There are four other consortia formed by companies from China, France, Italy and Japan that have bid for the project.
The 1.5 GW solar farm is scheduled to be commercially operational in 2022Q2, which left little room for delay.
When the power plant begins its commercial operation, it will be the largest solar park in the Middle East.
Source: pv magazine
SECTION 2-1: NON-COVID-19 Company News
The company’s financial reports showed that its revenue has increased by 25.4% to 1.864 billion (2018: $1.572 billion).
Sungrow’s shipments in 2019 reached 17.1 GW, allowing the accumulative shipments to hit 100 GW as of December 2019.
The company remains as the market leader in markets like the United States, Brazil, and Chile and holds a market share of over 30% in Southeast Asia.
One of the crucial factors contributing to the growth that Sungrow is enjoying is the heavy investment in R&D.
1627 personnel assigned to R&D team and an increase in investment in R&D by 31.8% to $911.8 million in 2019, demonstrating more efforts were made in product innovations.
It is safe to say last week was hard on Elon Musk.
On Wednesday, April 29, he labeled the shelter-in-place order as “fascist” in an unhinged rant during the Tesla earnings call.
On Friday, May 1, he said he was selling all of his possessions.
In a subsequent tweet, he tweeted “Tesla stock price is too high imo”.
Then Tesla stock took a nose dive and was down more than 10%, according to Bloomberg.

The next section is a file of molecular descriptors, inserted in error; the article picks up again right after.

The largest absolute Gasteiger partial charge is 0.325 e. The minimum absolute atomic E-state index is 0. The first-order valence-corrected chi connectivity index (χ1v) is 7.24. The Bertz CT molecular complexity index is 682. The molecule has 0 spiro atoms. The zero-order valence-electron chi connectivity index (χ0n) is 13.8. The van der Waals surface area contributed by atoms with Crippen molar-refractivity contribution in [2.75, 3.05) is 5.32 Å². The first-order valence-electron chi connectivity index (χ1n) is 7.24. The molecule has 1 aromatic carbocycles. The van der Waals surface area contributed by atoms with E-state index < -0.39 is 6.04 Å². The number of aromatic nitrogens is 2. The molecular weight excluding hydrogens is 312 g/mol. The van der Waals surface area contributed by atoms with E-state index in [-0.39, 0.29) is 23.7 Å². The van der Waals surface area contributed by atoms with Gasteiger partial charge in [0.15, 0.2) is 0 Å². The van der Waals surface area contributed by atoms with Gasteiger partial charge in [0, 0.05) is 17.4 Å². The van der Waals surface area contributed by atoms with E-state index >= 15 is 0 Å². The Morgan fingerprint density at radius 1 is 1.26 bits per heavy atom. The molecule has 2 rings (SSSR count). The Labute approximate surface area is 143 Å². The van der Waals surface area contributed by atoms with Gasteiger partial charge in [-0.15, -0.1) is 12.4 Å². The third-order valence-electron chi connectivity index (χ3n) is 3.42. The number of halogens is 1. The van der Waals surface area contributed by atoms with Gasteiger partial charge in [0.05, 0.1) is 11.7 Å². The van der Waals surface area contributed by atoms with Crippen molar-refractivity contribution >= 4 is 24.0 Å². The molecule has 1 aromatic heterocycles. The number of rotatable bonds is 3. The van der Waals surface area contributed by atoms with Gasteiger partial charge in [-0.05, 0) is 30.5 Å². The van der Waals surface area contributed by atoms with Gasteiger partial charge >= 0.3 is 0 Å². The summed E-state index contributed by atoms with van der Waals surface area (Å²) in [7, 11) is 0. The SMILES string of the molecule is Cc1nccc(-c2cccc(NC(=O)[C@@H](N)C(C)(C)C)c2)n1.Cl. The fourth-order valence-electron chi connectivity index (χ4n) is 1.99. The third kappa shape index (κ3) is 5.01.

Due to the lawsuit filed by SEC in 2018, Musk is not supposed to tweet about
- Tesla’s financial position or performance (that has not been published before)
- Tesla’s potential mergers or acquisitions (that have not been published before)
- Tesla’s production and sales numbers (that have not been published before)
- Tesla’s new or proposed business lines (that have not been published before)
- Tesla’s projections and forecasts (that have not been published before)
It remains unknown whether or not SEC will also bring a lawsuit against Musk this time.
German testing and certification body TÜV Rheinland has established that Trina Solar’s new 500W+ Duomax V and Tallmax V ("V series") modules can achieve a power output of 515.8W.
TÜV Rheinland has awarded the Chinese PV giant two certifications: one is IEC 61215, the other is IEC 61730.
IEC 61215 is an international standard that tests the quality of the PV modules in terms of the mechanical, electrical, climatic and safety aspects.
IEC 61730 is an international standard that tests the safety of the PV modules.
The laboratory will also test to see if electric shock, fire hazards, and personal injury caused by mechanical and environmental factors could be prevented.
Source: pv magazine
Xpeng P7 model is a super-long range, high-performance, fast-charging intelligent EV sports sedan, which incorporates many breakthroughs and firsts.
- It is the first L3 autonomy-ready production vehicle in the Chinese market. It boasts a world-beating New European Driving Cycle (NEDC).
- P7 has 706km super-long driving range
- In some configurations, the vehicle can go from 0 to 100 km/hr in 4.3 seconds.
- It is the first production model in any market worldwide powered by NVIDIA’s DRIVE AGX Xavier system-on-a-chip, delivering 30 TOPS (trillions of operations per second) performance while consuming only 30 watts of power.